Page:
The objective of analytics is to derive insights from data. Traditionally, such data was structured, meaning it’s in a standardized format for efficient access. As the world shifts and becomes more digitalized, much of the data being generated is unstructured, meaning there’s no predefined data model.
According to Gartner, unstructured data represents 80-90% of all new enterprise data. Furthermore, it’s growing three times faster than structured data. As a result, analytics experts must employ new techniques to obtain relevant information from their datasets.
One such technique being leveraged is topic modeling from the field of text mining. In the remainder of this article, we will cover:
- What is topic modeling?
- Core concepts
- Two popular topic modeling techniques
- A hands-on example
- Topic modeling use cases
- How topic modeling differs from other techniques
What is Topic Modeling?
Topic modeling is a frequently used approach to discover hidden semantic patterns portrayed by a text corpus and automatically identify topics that exist inside it.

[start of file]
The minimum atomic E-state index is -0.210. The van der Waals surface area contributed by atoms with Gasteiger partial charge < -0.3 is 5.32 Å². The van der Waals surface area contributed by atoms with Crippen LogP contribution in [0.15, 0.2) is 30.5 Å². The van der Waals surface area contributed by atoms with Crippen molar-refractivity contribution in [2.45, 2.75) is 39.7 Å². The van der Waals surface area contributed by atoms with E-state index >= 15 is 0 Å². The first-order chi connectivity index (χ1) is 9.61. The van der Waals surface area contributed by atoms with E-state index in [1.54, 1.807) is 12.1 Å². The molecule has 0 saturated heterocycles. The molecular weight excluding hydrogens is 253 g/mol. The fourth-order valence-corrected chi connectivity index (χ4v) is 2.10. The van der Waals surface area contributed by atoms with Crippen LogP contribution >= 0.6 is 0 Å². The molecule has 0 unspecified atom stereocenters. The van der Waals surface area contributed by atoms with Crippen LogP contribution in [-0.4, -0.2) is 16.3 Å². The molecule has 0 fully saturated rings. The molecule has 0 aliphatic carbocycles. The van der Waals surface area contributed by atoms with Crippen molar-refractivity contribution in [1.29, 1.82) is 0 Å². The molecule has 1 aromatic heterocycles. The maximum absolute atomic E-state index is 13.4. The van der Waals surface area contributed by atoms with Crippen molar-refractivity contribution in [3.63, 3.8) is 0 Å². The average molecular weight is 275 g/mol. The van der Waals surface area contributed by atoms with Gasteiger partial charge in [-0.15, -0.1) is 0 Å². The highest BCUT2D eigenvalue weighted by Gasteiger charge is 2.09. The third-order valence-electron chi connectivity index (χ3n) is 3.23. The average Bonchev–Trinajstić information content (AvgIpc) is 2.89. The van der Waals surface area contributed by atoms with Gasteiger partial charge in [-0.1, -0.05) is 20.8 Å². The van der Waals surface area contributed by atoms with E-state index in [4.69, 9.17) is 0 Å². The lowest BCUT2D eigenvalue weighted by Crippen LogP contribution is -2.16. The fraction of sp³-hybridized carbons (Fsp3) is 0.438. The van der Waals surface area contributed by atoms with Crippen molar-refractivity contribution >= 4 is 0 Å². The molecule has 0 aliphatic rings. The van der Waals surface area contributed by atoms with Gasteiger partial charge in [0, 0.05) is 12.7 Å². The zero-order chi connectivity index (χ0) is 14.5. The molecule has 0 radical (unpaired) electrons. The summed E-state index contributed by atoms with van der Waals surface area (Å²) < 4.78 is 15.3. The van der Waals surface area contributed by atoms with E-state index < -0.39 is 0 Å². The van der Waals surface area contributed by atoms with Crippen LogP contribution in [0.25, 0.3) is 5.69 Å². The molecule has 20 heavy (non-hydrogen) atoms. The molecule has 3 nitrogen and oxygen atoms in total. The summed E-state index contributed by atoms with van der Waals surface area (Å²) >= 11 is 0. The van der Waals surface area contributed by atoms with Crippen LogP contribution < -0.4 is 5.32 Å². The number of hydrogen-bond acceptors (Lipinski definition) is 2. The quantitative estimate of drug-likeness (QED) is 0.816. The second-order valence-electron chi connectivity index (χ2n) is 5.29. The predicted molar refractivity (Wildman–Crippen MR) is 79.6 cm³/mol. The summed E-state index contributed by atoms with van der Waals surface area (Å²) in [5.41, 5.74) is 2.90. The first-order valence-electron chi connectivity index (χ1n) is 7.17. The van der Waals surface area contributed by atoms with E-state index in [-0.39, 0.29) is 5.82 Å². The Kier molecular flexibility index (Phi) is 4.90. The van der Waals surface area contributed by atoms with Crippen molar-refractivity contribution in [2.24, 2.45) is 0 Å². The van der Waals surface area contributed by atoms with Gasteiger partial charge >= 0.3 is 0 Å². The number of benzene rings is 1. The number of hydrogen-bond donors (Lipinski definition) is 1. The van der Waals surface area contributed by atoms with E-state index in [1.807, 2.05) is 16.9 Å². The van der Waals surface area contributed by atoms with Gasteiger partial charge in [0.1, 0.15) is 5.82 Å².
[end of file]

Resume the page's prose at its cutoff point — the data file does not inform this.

Namely, it’s a type of statistical modeling that leverages unsupervised machine learning to analyze and identify clusters or groups of similar words within a body of text.
For example, a topic modeling algorithm may be deployed to determine whether the contents of a document imply it’s an invoice, complaint, or contract.
The role of topic modeling in business
According to some sources, the average person generates in excess of 1.7MB of digital data per second. This number amounts to more than 2.5 quintillion bytes of data per day, of which 80-90% is unstructured.
Consider a scenario where a business employs a single individual to review each piece of unstructured data and segment them based on the underlying topic. It would be an impossible task.
It would take a significant amount of time to complete and be extremely tedious, plus there’s much more risk involved since humans are naturally biased and more error-prone than machines.
The solution is topic modeling.
With topic modeling, insights from the data can be derived faster and possibly better. This technique combines the topics into a comprehensible structure, enabling businesses to rapidly understand what’s happening.
For example, a business that wants to understand customers' biggest challenges may employ topic modeling to learn this information through unstructured data.
In short, topic modeling aids businesses in: